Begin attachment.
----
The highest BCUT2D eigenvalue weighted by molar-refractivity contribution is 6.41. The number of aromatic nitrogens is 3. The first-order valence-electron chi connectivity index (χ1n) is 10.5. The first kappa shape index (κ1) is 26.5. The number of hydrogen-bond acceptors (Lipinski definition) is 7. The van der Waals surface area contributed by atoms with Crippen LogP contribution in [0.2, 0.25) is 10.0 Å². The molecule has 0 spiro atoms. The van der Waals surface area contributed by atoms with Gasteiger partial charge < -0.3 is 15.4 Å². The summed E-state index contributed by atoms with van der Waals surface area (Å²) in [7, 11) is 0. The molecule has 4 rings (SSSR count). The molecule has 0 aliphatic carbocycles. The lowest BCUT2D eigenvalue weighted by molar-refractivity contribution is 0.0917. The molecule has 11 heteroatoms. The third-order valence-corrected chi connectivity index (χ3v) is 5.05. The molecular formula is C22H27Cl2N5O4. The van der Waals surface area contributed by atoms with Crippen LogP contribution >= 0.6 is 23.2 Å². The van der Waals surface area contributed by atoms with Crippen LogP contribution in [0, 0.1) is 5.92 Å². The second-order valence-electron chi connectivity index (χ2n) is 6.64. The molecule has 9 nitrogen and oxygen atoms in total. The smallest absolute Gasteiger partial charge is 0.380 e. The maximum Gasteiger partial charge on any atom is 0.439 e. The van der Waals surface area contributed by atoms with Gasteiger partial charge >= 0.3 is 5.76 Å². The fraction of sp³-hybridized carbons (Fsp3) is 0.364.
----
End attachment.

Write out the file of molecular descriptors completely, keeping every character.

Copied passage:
The highest BCUT2D eigenvalue weighted by molar-refractivity contribution is 6.41. The number of aromatic nitrogens is 3. The first-order valence-electron chi connectivity index (χ1n) is 10.5. The first kappa shape index (κ1) is 26.5. The number of hydrogen-bond acceptors (Lipinski definition) is 7. The van der Waals surface area contributed by atoms with Crippen LogP contribution in [0.2, 0.25) is 10.0 Å². The molecule has 0 spiro atoms. The van der Waals surface area contributed by atoms with Gasteiger partial charge < -0.3 is 15.4 Å². The summed E-state index contributed by atoms with van der Waals surface area (Å²) in [7, 11) is 0. The molecule has 4 rings (SSSR count). The molecule has 0 aliphatic carbocycles. The lowest BCUT2D eigenvalue weighted by molar-refractivity contribution is 0.0917. The molecule has 11 heteroatoms. The third-order valence-corrected chi connectivity index (χ3v) is 5.05. The molecular formula is C22H27Cl2N5O4. The van der Waals surface area contributed by atoms with Crippen LogP contribution >= 0.6 is 23.2 Å². The van der Waals surface area contributed by atoms with Crippen LogP contribution in [0, 0.1) is 5.92 Å². The second-order valence-electron chi connectivity index (χ2n) is 6.64. The molecule has 9 nitrogen and oxygen atoms in total. The smallest absolute Gasteiger partial charge is 0.380 e. The maximum Gasteiger partial charge on any atom is 0.439 e. The van der Waals surface area contributed by atoms with Gasteiger partial charge >= 0.3 is 5.76 Å². The fraction of sp³-hybridized carbons (Fsp3) is 0.364.